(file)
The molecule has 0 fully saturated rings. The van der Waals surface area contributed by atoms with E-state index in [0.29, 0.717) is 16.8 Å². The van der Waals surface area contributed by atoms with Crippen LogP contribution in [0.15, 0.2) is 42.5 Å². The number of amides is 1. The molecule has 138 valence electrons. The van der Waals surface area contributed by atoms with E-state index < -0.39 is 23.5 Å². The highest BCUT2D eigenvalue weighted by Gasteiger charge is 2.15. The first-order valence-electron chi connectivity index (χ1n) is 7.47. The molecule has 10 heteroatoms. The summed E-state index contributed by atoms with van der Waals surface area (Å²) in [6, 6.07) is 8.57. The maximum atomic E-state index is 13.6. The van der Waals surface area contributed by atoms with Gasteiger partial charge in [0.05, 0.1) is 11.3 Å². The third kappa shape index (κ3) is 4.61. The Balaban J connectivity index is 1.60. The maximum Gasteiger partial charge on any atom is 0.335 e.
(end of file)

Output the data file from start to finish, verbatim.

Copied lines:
The molecule has 0 fully saturated rings. The van der Waals surface area contributed by atoms with E-state index in [0.29, 0.717) is 16.8 Å². The van der Waals surface area contributed by atoms with Crippen LogP contribution in [0.15, 0.2) is 42.5 Å². The number of amides is 1. The molecule has 138 valence electrons. The van der Waals surface area contributed by atoms with E-state index < -0.39 is 23.5 Å². The highest BCUT2D eigenvalue weighted by Gasteiger charge is 2.15. The first-order valence-electron chi connectivity index (χ1n) is 7.47. The molecule has 10 heteroatoms. The summed E-state index contributed by atoms with van der Waals surface area (Å²) in [6, 6.07) is 8.57. The maximum atomic E-state index is 13.6. The van der Waals surface area contributed by atoms with Gasteiger partial charge in [0.05, 0.1) is 11.3 Å². The third kappa shape index (κ3) is 4.61. The Balaban J connectivity index is 1.60. The maximum Gasteiger partial charge on any atom is 0.335 e.